I was interested in something Terence Tao touched upon, i.e. collaborative work in mathematics. He wasn't sure how this would be used in the classroom, but evidence shows that communicating and explaining mathematics to others helps both the explainer and explainee. I am keen to encourage collaboration in classrooms, though whenever it has been the explicit focus of the lesson, it often takes over the mathematics. I remember lessons as a less experienced teacher where I would have kids make a powerpoint and explain something to the rest of the class - more thinking was done about the powerpoint and the non-mathematical aspects of the task. In working with Moodle, one of the visions for this model of education is a kind of inquiry-based learning, where kids would logon and exchange ideas on how to solve a particular problem. There are practical issues with doing this in mathematics (where you can't express ideas easily using a keyboard) and there is a danger of cognitive overload (Kirschner et al) and of the focus on the medium overtaking the focus on the mathematics. We need to teach collaboration progressively like any other skill, and not assume that novice learners will be as competent as expert practitioners.

From this programme, I will consider again how I can get more collaboration in my classroom, without falling into the trap of collaboration for the sake of collaboration. I found William's "Think Pair Share" construct useful for this. 

An ongoing aim for me is making sure that learners understand any algorithms they are doing - this has been a cultural challenge at times when learners are often more interested in passing exams than understanding the subject matter itself. Managing this kind of culture shift is a delicate and long term task.

Monday, 28 May 2012

Success Criteria in Maths

Our school have been looking lately at success criteria, and we were interested as to how they might be used in maths. Other departments use them more routinely and successfully than we do, so I observed an English teacher during a ‘success criteria’ part of a lesson to see if we can apply in maths what other departments are doing. I’ve written a fairly seminal reflection here that may guide discussion.

The learning intention was “Analyse the discourse and grammatical features of complex text.” Key words were identified, defined and broken down (e.g. lists of grammatical features given). Student input was sought, and reframed by the teacher. The question was asked “How will I know that my analysis is effective and worthwhile?” Kids spent about ten minutes discussing, in groups and as a whole class, how they would know. They came up with:

  •          I can do this analysis in different contexts
  •          Others can read my analysis and know about the text being analysed without having first read it
  •          My analysis will identify the audience/context of the text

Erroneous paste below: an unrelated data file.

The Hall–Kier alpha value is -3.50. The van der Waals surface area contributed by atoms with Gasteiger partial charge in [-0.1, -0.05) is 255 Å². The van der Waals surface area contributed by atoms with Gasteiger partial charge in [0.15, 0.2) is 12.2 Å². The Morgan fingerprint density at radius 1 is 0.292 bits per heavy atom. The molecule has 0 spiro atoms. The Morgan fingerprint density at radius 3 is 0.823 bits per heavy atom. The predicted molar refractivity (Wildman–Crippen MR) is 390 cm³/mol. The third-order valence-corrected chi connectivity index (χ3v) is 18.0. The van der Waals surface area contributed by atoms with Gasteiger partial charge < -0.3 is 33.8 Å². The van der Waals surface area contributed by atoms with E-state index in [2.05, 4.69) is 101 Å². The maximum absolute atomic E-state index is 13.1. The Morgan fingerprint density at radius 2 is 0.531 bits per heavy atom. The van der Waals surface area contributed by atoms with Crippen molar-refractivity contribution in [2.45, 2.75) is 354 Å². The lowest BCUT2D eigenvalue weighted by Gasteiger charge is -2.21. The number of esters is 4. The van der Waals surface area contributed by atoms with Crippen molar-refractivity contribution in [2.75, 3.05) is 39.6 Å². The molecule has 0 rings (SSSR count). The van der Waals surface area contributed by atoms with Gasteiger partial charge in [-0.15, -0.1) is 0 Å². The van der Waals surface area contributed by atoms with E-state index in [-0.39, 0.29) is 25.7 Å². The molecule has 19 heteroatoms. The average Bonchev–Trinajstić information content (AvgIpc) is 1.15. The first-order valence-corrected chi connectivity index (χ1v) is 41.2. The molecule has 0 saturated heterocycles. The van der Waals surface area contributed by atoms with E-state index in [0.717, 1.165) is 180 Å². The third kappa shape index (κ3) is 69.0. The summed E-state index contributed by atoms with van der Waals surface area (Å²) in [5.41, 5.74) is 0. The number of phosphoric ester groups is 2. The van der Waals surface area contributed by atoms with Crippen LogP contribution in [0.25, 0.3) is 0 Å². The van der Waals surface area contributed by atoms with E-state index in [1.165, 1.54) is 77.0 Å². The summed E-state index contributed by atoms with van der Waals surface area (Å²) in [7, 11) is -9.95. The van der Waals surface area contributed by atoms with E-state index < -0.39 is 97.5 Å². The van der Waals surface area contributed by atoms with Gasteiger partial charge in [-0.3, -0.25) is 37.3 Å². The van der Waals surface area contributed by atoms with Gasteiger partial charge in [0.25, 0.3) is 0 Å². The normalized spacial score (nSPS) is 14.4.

•          I can deconstruct complex text using my skills.

During the discussion there was a lot of recapping of previously learned material, e.g. mentions of implicit/explicit information in text, literary devices. I got the feeling that the kids were already fairly familiar with what needed to be done, which indicated that the learning intention cumulatively built upon previous lessons.

It certainly felt like an effective use of time, focusing the kids on exactly what needed to be done.

I wondered how this could be applied to the last maths I remember teaching before revision: “Sketch cubic graphs including all key features.” Modelling what was seen, I would ask the kids, “So what are the key features?” Shape. Intercepts. Turning points. Shape? Well, let’s see what the basic cubic looks like by trying some numbers in y=x^3. Intercepts? X=0, easy enough. Y=0, need to factorise. How?... This feels like it would have been more or less what I do anyway, but without referring to the parts as success criteria. Where in English there seems like a large pool of skills from which to draw, in maths it is far more rigidly defined – these are just the things you have to do to answer the question, and if you don’t do them, you won’t get to an answer. (And we would accept different routes to the same answer, and hence ‘process criteria’ wouldn’t be appropriate). In English, you might have what looks like an answer, but actually doesn’t do everything you would want.

So, discussing the learning intentions sounds like it gives a structure to the lesson and identifies what needs to be done, but I’m not sure I would make explicit success criteria. They seemed useful in English because, after producing a piece of text, some serious reflection needs to happen for the student to know they have done what they should have. In maths, once you have done it, it’s fairly obvious.

The structure here would not be appropriate for e.g. the first lesson where children see matrices. “Understand what matrices are and what operations can be performed with them.” What’s a matrix? Don’t know. What can we do with them? Don’t know. OK, listen carefully whilst I tell you… And it’s quite possible that there are English lessons where the content is too unfamiliar for the kids to discuss success criteria.

So at the moment I have no plans to get into success criteria as a routine part of my lessons. But I would be interested to know if other people have different experience of this.